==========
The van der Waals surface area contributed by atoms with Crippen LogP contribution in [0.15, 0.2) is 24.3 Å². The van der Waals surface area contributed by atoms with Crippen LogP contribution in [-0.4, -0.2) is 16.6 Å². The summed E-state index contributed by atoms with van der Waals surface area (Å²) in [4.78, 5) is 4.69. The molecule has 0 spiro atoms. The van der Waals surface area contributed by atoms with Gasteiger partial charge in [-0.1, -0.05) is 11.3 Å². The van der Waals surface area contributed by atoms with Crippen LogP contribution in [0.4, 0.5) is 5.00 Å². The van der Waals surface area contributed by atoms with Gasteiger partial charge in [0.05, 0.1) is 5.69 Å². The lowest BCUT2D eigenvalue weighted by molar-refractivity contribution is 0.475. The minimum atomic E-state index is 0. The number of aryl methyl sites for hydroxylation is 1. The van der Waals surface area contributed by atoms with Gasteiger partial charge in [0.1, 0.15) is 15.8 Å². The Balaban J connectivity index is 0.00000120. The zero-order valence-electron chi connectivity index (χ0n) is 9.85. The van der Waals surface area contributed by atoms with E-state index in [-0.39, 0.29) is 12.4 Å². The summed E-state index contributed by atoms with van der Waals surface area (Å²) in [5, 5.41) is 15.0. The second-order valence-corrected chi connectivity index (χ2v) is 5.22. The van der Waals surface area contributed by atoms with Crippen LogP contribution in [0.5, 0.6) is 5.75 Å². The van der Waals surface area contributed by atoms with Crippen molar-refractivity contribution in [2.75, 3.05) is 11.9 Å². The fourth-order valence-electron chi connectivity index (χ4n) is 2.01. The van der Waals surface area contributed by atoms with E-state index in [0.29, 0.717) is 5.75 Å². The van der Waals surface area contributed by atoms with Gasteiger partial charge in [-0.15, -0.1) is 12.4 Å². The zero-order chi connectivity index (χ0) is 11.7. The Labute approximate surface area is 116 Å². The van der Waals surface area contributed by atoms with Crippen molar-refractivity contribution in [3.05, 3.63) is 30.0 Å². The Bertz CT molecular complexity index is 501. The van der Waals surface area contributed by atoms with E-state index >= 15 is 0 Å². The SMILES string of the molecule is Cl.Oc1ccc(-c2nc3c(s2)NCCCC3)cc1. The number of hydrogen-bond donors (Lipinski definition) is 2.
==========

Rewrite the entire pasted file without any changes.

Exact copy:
The van der Waals surface area contributed by atoms with Crippen LogP contribution in [0.15, 0.2) is 24.3 Å². The van der Waals surface area contributed by atoms with Crippen LogP contribution in [-0.4, -0.2) is 16.6 Å². The summed E-state index contributed by atoms with van der Waals surface area (Å²) in [4.78, 5) is 4.69. The molecule has 0 spiro atoms. The van der Waals surface area contributed by atoms with Gasteiger partial charge in [-0.1, -0.05) is 11.3 Å². The van der Waals surface area contributed by atoms with Crippen LogP contribution in [0.4, 0.5) is 5.00 Å². The van der Waals surface area contributed by atoms with Gasteiger partial charge in [0.05, 0.1) is 5.69 Å². The lowest BCUT2D eigenvalue weighted by molar-refractivity contribution is 0.475. The minimum atomic E-state index is 0. The number of aryl methyl sites for hydroxylation is 1. The van der Waals surface area contributed by atoms with Gasteiger partial charge in [0.1, 0.15) is 15.8 Å². The Balaban J connectivity index is 0.00000120. The zero-order valence-electron chi connectivity index (χ0n) is 9.85. The van der Waals surface area contributed by atoms with E-state index in [-0.39, 0.29) is 12.4 Å². The summed E-state index contributed by atoms with van der Waals surface area (Å²) in [5, 5.41) is 15.0. The second-order valence-corrected chi connectivity index (χ2v) is 5.22. The van der Waals surface area contributed by atoms with Crippen LogP contribution in [0.5, 0.6) is 5.75 Å². The van der Waals surface area contributed by atoms with Crippen molar-refractivity contribution in [2.75, 3.05) is 11.9 Å². The fourth-order valence-electron chi connectivity index (χ4n) is 2.01. The van der Waals surface area contributed by atoms with E-state index in [0.29, 0.717) is 5.75 Å². The van der Waals surface area contributed by atoms with Gasteiger partial charge in [-0.15, -0.1) is 12.4 Å². The zero-order chi connectivity index (χ0) is 11.7. The Labute approximate surface area is 116 Å². The van der Waals surface area contributed by atoms with Crippen molar-refractivity contribution in [3.05, 3.63) is 30.0 Å². The Bertz CT molecular complexity index is 501. The van der Waals surface area contributed by atoms with E-state index >= 15 is 0 Å². The SMILES string of the molecule is Cl.Oc1ccc(-c2nc3c(s2)NCCCC3)cc1. The number of hydrogen-bond donors (Lipinski definition) is 2.